A Chinese dissident lawyer who says he was repeatedly tortured by authorities remains under strict surveillance after his release earlier this month, according to human rights groups.
Gao Zhisheng, one of the founders of China’s human rights defense movement in the early 2000s, was released on Aug. 7 from a prison in the northwestern region of Xinjiang. The combative lawyer took on some of the most politically sensitive cases in China before allegedly enduring eight years of detention and torture by security forces.
Gao was “utterly destroyed” in confinement, according to his international lawyer. After being assigned to Shaya prison in December 2011 for a three-year jail sentence, he was held in a small dark cell and denied all contact with the outside world. He shed about 50 pounds from a meager diet of one slice of bread and a piece of cabbage a day, and he lost several teeth.
Gao can barely speak. His family believes he was physically tortured in prison and now suffers from mental health problems.
Security officials have reportedly barred Gao from visiting a doctor while he lives with his wife’s sister in Xinjiang.
Gao’s wife Geng He and his two children escaped to the United States in 2009 after suffering threats and surveillance from Chinese officials. She said in a recent statement that she was “completely devastated by what the Chinese government has done to my husband.”
“The only thing I feared more than him being killed was his suffering relentless and horrific torture and being kept alive,” she said. “My children and I have been lucky to have had the protection of the United States since we arrived here in March 2009.”
“We desperately need help from our adopted country and from President Obama and Secretary [John] Kerry personally to demand the Chinese government to allow my husband to come to the United States for medical treatment,” she added. “If [Chinese] President Xi Jinping has any sense of decency or humanity, after crushing my husband both physically and psychologically, the least he could do is allow me as a devoted wife to care for him.”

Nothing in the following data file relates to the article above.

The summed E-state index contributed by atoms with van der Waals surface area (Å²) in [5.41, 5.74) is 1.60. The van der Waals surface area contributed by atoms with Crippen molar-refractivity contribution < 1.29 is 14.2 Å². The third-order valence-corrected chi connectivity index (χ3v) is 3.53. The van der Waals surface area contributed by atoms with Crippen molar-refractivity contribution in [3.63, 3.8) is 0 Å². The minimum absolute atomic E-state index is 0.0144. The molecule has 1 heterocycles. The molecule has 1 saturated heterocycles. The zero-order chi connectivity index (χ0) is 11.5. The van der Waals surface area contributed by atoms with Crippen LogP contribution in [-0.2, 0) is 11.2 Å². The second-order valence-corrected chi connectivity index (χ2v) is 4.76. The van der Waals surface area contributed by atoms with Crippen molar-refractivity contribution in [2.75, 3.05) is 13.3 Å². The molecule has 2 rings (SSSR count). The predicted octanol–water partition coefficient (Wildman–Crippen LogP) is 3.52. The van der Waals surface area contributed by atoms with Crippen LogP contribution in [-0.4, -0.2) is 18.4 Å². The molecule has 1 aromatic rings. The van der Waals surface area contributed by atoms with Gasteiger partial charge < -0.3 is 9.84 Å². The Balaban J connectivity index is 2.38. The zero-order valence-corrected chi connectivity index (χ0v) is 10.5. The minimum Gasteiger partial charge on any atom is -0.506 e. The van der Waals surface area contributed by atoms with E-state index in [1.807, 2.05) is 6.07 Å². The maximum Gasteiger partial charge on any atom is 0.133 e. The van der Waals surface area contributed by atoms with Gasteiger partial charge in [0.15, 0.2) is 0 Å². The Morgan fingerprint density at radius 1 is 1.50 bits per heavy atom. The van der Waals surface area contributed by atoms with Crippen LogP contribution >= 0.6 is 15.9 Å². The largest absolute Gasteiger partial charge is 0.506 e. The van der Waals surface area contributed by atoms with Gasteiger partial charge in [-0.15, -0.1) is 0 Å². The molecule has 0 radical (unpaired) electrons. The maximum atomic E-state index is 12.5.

State Department spokeswoman Marie Harf said earlier this month that U.S. officials “urge Chinese authorities to allow [Gao] to leave China to be reunited with his family in the United States if he so chooses.”
Gao’s trouble began in 2005 when he directly petitioned then Chinese leaders Hu Jintao and Wen Jiabao to end state persecution of practitioners of Falun Gong, a spiritual discipline that is banned in China. He was harassed and watched closely by plainclothes police before being detained and tortured in 2006, when he wrote a letter to the U.S. Congress about China’s human rights conditions.
Gao was sentenced in December 2006 to three years in prison, five years of probation, and one year of deprivation of “political rights,” which he is currently serving. His charge was “inciting to subvert state power.”
Rights activists say he should still be allowed to speak and move as he pleases under Chinese law, even though he is deprived of his political rights.
Gao did not begin serving the three-year jail sentence until December 2011. He disappeared into informal detention before that while on “probation.”
Gao provided a harrowing account of his torture in 2007 entitled, “Dark Night, Dark Hood, and Kidnapping by the Dark Mafia”:
While Wang was saying this, the electric shock prods were put on my face and upper body shocking me. Wang then said, “Come on guys, deliver the second course!” Then, the electric shock baton was put all over me. And my full body, my heart, lungs and muscles began jumping under my skin uncontrollably. I was writhing on the ground in pain, trying to crawl away. Wang then shocked me in my genitals. My begging them to stop only returned laughing and more unbelievable torture. Wang then used the electric shock baton three more times on my genitals while shouting loudly. After a few hours of this I had no energy to even beg, let alone, try to escape. But my mind was still clear. […]
“Yes, your memory is still good. I told you, you would come back sooner or later. When I saw you the way you behaved in Xiajiang, I knew you would be back. You even looked down upon our police. Shouldn’t we help you have a better lesson? You wrote that letter to American congressmen. Look at you, you traitor. What could you be given by your American lord? The American Congress counts for nothing. This is China. It is the Communist Party’s territory. To capture your life is as easy as stepping on an ant. If you dare to continue to write your stupid articles, the government has to make its attitude clear. Now, did you see that attitude tonight?” Jiang spoke slowly.